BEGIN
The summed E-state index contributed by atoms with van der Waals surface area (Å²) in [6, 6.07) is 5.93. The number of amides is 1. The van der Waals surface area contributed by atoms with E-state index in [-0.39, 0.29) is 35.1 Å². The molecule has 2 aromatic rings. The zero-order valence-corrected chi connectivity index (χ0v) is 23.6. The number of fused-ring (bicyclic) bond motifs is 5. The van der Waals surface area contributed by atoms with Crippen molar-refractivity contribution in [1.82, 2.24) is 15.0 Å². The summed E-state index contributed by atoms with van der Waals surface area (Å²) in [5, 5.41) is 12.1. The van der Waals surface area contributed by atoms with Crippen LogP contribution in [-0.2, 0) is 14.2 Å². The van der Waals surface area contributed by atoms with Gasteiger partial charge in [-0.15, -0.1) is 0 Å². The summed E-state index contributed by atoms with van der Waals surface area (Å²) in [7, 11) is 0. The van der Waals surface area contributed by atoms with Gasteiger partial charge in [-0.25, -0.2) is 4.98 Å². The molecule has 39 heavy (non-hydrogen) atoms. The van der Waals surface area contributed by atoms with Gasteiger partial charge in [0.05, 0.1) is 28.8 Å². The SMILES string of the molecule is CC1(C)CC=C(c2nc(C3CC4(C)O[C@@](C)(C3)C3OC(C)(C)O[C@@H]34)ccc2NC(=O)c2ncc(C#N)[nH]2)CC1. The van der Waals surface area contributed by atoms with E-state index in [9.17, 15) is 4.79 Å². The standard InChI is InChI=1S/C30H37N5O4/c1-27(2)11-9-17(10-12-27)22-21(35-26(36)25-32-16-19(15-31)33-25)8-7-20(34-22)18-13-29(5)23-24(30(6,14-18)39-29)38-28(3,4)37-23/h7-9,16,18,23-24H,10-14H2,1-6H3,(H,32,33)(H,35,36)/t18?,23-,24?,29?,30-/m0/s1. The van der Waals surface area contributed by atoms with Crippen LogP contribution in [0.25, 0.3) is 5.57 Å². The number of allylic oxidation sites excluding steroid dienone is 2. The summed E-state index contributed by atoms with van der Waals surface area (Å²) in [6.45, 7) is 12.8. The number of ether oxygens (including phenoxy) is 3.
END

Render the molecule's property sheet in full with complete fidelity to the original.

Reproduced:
The summed E-state index contributed by atoms with van der Waals surface area (Å²) in [6, 6.07) is 5.93. The number of amides is 1. The van der Waals surface area contributed by atoms with E-state index in [-0.39, 0.29) is 35.1 Å². The molecule has 2 aromatic rings. The zero-order valence-corrected chi connectivity index (χ0v) is 23.6. The number of fused-ring (bicyclic) bond motifs is 5. The van der Waals surface area contributed by atoms with Crippen molar-refractivity contribution in [1.82, 2.24) is 15.0 Å². The summed E-state index contributed by atoms with van der Waals surface area (Å²) in [5, 5.41) is 12.1. The van der Waals surface area contributed by atoms with Crippen LogP contribution in [-0.2, 0) is 14.2 Å². The van der Waals surface area contributed by atoms with Gasteiger partial charge in [-0.15, -0.1) is 0 Å². The summed E-state index contributed by atoms with van der Waals surface area (Å²) in [7, 11) is 0. The van der Waals surface area contributed by atoms with Gasteiger partial charge in [-0.25, -0.2) is 4.98 Å². The molecule has 39 heavy (non-hydrogen) atoms. The van der Waals surface area contributed by atoms with Gasteiger partial charge in [0.05, 0.1) is 28.8 Å². The SMILES string of the molecule is CC1(C)CC=C(c2nc(C3CC4(C)O[C@@](C)(C3)C3OC(C)(C)O[C@@H]34)ccc2NC(=O)c2ncc(C#N)[nH]2)CC1. The van der Waals surface area contributed by atoms with E-state index in [9.17, 15) is 4.79 Å². The standard InChI is InChI=1S/C30H37N5O4/c1-27(2)11-9-17(10-12-27)22-21(35-26(36)25-32-16-19(15-31)33-25)8-7-20(34-22)18-13-29(5)23-24(30(6,14-18)39-29)38-28(3,4)37-23/h7-9,16,18,23-24H,10-14H2,1-6H3,(H,32,33)(H,35,36)/t18?,23-,24?,29?,30-/m0/s1. The van der Waals surface area contributed by atoms with Crippen LogP contribution in [0.25, 0.3) is 5.57 Å². The number of allylic oxidation sites excluding steroid dienone is 2. The summed E-state index contributed by atoms with van der Waals surface area (Å²) in [6.45, 7) is 12.8. The number of ether oxygens (including phenoxy) is 3.